Actually if you're looking to start your own business in school, recently I EXCLUSIVELY interviewed a CEO of a $30+MILLION Tech Company on my channel. He really goes in depth on how to START your own business (through progressive validation) and start freeing yourself from financial stress. Come check it out, I'm sure you'll get a lot of value if you're serious about entrepreneurship!
    No scam just a YouTube video hahah 😉

  5. Well i am a web developer and launching my new business website but i am not really good at economics , so does it will be difficult for me?

  6. Tq sir.. it's really inspiring and enlightening our thoughts…it helped me to some extent to start my own business… actually I am happy.. it's really growing good…yours ADITYA

  7. This guy was very much like me now. Born in a post-communist country, moved to the US with 17 finished high school here, and planning to start a company in the US. Now I'm 18 and starting college here in a few months, I really hope it'll work out for me, as well as it did for him.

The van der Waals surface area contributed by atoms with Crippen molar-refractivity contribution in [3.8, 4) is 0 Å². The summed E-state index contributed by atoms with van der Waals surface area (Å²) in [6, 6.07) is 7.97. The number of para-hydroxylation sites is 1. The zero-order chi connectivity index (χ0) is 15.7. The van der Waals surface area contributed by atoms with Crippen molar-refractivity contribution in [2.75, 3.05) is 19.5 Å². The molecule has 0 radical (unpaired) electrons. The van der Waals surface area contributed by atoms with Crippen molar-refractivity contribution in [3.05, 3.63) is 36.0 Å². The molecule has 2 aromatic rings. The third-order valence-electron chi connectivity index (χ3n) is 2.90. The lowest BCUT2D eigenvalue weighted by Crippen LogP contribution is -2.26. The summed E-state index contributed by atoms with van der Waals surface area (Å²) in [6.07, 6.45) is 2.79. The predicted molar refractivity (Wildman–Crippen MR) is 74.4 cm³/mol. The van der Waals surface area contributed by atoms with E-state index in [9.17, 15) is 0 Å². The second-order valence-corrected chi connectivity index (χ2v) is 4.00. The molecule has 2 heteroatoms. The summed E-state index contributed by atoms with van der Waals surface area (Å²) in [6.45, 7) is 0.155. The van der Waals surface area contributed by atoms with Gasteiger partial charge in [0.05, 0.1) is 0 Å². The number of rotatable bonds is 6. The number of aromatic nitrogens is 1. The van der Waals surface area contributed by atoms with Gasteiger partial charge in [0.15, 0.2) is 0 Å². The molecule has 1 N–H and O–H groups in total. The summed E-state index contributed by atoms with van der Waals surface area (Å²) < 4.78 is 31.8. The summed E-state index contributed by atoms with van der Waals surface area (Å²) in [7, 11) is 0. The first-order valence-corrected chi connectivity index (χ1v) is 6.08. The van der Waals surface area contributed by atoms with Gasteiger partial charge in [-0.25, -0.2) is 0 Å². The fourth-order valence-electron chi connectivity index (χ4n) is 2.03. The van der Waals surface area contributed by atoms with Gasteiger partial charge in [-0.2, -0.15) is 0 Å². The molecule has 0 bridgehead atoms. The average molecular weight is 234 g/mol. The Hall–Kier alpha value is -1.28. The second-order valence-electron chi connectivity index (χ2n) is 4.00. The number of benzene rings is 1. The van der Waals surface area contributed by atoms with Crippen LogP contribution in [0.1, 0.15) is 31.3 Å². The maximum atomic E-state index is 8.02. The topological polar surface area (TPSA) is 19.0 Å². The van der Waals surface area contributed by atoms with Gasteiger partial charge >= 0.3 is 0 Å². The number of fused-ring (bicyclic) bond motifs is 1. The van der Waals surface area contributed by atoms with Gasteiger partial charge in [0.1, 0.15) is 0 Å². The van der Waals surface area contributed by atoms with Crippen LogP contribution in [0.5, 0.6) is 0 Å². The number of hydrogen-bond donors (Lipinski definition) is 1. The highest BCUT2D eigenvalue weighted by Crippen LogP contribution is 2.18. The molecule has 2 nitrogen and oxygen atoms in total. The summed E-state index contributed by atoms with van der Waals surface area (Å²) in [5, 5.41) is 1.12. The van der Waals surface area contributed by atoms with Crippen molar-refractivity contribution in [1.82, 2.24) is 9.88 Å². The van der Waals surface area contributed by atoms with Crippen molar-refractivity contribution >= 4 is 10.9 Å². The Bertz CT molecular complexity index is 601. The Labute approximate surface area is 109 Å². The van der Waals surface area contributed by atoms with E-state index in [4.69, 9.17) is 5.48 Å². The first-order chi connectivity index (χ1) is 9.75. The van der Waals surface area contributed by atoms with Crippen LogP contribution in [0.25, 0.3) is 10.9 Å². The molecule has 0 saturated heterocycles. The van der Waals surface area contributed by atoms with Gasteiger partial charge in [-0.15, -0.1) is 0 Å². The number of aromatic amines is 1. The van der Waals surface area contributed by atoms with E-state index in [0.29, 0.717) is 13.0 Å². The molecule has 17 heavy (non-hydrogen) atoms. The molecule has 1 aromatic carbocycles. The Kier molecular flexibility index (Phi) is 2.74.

8. Damn if iam going to be president i got to go to college after my college and i start my buisness i will be ready

  9. I'm at college and I started selling Stickers at Etsy last year. It was the best decision ever!!! I barely have any social life at the moment but it's ok. Would rather do this than party.

  10. I'm seeing myself in that story
    It's realy hard being in the USA as a strange student with different language and education to start a busness without no contact and experience. Thank you for sharing that with me😍

  11. Honzo skvele! This is a first time I found Czech person on TED! Congratulations! Skvela prednaska a skvely napad.

  12. Assuming that I've a business idea related to coding field which can solve a real life problem but I'm from mechanical side. But yes I'm good at business. What if I hire a team of coders to work with me? Or should I start learning coding language?
    (Given, money issues are there for hiring teammates).

    Looking forward for reply.